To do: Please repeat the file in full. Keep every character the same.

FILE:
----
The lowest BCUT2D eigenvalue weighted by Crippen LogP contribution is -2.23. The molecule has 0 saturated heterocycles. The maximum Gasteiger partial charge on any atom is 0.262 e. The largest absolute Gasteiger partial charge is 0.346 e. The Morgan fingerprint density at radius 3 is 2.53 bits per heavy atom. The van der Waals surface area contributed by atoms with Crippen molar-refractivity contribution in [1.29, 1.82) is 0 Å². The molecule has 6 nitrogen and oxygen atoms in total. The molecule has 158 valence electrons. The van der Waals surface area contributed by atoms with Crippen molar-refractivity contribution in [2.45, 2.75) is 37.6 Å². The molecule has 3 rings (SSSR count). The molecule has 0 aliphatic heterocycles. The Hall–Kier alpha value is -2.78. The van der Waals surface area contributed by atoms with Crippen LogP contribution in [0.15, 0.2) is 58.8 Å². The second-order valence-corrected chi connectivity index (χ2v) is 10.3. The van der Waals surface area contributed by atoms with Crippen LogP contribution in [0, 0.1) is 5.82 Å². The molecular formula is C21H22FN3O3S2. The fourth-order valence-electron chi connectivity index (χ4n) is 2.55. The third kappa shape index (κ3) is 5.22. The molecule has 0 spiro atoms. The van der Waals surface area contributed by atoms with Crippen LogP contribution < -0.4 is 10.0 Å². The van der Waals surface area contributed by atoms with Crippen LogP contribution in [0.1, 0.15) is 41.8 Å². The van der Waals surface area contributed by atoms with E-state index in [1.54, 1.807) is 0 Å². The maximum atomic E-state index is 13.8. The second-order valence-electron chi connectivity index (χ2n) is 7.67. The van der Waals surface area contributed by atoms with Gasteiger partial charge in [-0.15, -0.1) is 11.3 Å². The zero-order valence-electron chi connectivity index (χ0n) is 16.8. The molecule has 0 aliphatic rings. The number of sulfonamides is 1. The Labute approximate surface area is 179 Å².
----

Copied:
The lowest BCUT2D eigenvalue weighted by Crippen LogP contribution is -2.23. The molecule has 0 saturated heterocycles. The maximum Gasteiger partial charge on any atom is 0.262 e. The largest absolute Gasteiger partial charge is 0.346 e. The Morgan fingerprint density at radius 3 is 2.53 bits per heavy atom. The van der Waals surface area contributed by atoms with Crippen molar-refractivity contribution in [1.29, 1.82) is 0 Å². The molecule has 6 nitrogen and oxygen atoms in total. The molecule has 158 valence electrons. The van der Waals surface area contributed by atoms with Crippen molar-refractivity contribution in [2.45, 2.75) is 37.6 Å². The molecule has 3 rings (SSSR count). The molecule has 0 aliphatic heterocycles. The Hall–Kier alpha value is -2.78. The van der Waals surface area contributed by atoms with Crippen LogP contribution in [0.15, 0.2) is 58.8 Å². The second-order valence-corrected chi connectivity index (χ2v) is 10.3. The van der Waals surface area contributed by atoms with Crippen LogP contribution in [0, 0.1) is 5.82 Å². The molecular formula is C21H22FN3O3S2. The fourth-order valence-electron chi connectivity index (χ4n) is 2.55. The third kappa shape index (κ3) is 5.22. The molecule has 0 spiro atoms. The van der Waals surface area contributed by atoms with Crippen LogP contribution < -0.4 is 10.0 Å². The van der Waals surface area contributed by atoms with Crippen LogP contribution in [0.1, 0.15) is 41.8 Å². The van der Waals surface area contributed by atoms with E-state index in [1.54, 1.807) is 0 Å². The maximum atomic E-state index is 13.8. The second-order valence-electron chi connectivity index (χ2n) is 7.67. The van der Waals surface area contributed by atoms with Gasteiger partial charge in [-0.15, -0.1) is 11.3 Å². The zero-order valence-electron chi connectivity index (χ0n) is 16.8. The molecule has 0 aliphatic rings. The number of sulfonamides is 1. The Labute approximate surface area is 179 Å².